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Women's Different Experiences

The Economics of Geography
Related section>> Globalization and Food

It matters where you're born. A person's economic status depends a great deal on where on earth their home is. Within cities there are poor and rich neighbourhoods. Within a province there are poorer and wealthier areas. And within the global community, there are vast income discrepancies closely linked to geography. Whether or not you live in a rural or urban area also has implications.

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Challenges facing rural women
In Canada, women in rural areas and small towns face unique economic challenges. There are often fewer jobs available to them and the jobs that are available are often lower-paying and more traditional jobs such as sales and service, housecleaning, and teaching. Access to child care is a big problem for many women in rural areas creating another barrier to participation in the paid workforce. Educational opportunities that may increase women's chances are more difficult to access for people living in rural areas. Alice (see Alice's Story) left her community in order to get training despite the fact that there was no adequate child care for her children.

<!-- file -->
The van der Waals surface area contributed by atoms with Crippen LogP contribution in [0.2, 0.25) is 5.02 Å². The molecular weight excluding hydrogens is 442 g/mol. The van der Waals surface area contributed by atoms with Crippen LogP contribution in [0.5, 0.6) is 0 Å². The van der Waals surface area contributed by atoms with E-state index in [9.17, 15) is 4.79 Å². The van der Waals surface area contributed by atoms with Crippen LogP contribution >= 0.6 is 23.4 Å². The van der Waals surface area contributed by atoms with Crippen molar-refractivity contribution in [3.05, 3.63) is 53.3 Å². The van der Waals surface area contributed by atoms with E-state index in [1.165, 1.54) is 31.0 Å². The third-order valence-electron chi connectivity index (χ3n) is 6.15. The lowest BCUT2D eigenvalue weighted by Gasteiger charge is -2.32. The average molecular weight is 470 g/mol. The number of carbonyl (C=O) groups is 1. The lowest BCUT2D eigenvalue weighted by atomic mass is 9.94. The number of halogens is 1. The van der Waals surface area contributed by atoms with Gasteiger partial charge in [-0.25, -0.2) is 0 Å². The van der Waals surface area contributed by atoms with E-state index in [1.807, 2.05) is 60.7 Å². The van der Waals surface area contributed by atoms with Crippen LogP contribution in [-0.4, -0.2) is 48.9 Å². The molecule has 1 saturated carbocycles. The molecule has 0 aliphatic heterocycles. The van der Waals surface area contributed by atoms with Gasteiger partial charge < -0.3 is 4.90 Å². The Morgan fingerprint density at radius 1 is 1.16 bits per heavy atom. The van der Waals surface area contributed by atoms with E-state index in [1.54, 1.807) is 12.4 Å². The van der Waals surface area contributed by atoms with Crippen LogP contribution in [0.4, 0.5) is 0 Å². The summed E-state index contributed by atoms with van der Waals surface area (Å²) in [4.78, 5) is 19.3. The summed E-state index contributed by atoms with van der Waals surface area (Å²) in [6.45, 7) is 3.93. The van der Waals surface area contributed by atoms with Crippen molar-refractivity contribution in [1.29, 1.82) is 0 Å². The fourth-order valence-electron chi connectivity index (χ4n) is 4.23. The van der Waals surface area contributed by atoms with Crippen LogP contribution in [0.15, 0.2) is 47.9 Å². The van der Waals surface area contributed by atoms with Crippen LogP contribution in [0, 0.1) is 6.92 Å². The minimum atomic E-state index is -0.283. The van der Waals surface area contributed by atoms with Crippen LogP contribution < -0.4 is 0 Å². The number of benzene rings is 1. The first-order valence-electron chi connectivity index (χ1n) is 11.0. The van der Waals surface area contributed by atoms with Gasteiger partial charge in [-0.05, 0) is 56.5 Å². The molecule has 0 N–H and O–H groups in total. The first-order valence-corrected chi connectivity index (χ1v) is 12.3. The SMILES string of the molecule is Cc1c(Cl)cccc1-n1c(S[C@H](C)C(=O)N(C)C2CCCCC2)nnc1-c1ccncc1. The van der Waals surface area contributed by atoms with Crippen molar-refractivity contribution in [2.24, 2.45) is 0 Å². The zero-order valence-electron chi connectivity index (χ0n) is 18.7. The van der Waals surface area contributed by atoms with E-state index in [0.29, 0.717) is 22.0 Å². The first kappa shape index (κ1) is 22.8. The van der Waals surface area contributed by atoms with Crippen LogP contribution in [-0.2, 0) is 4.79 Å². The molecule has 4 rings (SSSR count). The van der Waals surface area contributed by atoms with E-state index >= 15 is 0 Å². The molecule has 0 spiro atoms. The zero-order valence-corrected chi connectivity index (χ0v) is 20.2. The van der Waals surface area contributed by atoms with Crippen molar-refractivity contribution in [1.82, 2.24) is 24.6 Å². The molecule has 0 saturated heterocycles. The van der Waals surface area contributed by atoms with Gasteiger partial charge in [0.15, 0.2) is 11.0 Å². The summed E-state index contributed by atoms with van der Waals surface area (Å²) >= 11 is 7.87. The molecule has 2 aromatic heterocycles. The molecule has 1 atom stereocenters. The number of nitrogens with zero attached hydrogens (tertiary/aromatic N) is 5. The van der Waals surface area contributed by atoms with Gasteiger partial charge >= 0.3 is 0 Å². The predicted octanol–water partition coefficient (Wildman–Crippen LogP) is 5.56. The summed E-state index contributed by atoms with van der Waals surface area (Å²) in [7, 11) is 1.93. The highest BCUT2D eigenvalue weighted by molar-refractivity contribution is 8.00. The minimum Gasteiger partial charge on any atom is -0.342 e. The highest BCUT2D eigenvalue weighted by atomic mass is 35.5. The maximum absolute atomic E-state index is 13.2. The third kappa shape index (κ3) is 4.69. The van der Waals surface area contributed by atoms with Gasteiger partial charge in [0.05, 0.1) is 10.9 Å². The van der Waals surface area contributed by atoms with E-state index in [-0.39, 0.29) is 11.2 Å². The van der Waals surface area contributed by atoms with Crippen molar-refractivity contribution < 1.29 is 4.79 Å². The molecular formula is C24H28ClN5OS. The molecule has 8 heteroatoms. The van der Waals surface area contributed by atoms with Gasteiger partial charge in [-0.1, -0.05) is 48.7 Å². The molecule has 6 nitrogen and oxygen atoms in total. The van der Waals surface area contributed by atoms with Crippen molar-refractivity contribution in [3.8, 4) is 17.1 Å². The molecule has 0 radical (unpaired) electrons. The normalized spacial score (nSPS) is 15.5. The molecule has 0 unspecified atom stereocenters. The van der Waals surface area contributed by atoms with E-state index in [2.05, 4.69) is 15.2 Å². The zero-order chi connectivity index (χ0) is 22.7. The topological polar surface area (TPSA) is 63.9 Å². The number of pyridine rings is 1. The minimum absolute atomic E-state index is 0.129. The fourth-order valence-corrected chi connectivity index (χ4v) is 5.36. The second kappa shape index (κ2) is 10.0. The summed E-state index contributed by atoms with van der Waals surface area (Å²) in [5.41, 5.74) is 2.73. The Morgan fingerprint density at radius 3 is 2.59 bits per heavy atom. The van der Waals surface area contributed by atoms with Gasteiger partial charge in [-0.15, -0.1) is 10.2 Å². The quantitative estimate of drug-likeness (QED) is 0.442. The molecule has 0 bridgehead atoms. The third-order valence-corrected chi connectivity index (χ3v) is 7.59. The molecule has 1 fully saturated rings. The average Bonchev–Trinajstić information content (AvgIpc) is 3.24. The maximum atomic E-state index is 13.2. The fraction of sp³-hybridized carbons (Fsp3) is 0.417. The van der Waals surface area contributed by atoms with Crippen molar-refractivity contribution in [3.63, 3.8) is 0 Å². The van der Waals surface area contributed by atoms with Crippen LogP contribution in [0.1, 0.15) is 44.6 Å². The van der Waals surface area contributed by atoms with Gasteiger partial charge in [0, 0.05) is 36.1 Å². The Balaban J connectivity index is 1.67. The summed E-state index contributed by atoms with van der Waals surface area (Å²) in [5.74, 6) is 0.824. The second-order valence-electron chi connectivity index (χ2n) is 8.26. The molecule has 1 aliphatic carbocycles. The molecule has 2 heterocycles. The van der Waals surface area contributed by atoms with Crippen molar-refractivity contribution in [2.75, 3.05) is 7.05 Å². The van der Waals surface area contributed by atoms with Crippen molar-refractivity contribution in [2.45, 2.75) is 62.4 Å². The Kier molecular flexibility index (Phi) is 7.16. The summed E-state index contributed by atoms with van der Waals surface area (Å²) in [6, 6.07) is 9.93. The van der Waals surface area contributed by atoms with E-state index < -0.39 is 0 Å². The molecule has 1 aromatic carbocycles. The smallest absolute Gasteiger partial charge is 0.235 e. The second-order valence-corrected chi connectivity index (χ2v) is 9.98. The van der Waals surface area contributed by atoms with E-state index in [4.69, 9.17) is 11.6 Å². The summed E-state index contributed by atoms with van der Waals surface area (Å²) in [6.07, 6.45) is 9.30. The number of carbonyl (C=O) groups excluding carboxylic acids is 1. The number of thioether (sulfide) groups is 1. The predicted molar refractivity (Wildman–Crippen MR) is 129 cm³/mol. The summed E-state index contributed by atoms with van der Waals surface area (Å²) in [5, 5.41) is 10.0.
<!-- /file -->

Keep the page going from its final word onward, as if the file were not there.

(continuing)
At the same time the cost of living in rural areas may be higher. In Manitoba, food costs in small towns, especially Aboriginal communities, are often significantly higher than in urban areas. Milk sells for nearly $12/4L in some northern communities. There may be other costs associated with living in a rural area: less access to rental housing therefore higher rents, having to own a car, gas costs, and regular trips to larger urban areas for supplies or to visit family and friends.

Another resource that women in rural areas lack is resource centres. Women's resource centres in rural Canada are few and far between; those that do exist are chronically under-funded. This gap is especially problematic for women who are leaving abusive relationships who may have to displace themselves from their communities and support networks (both financial and emotional) in order to find safety.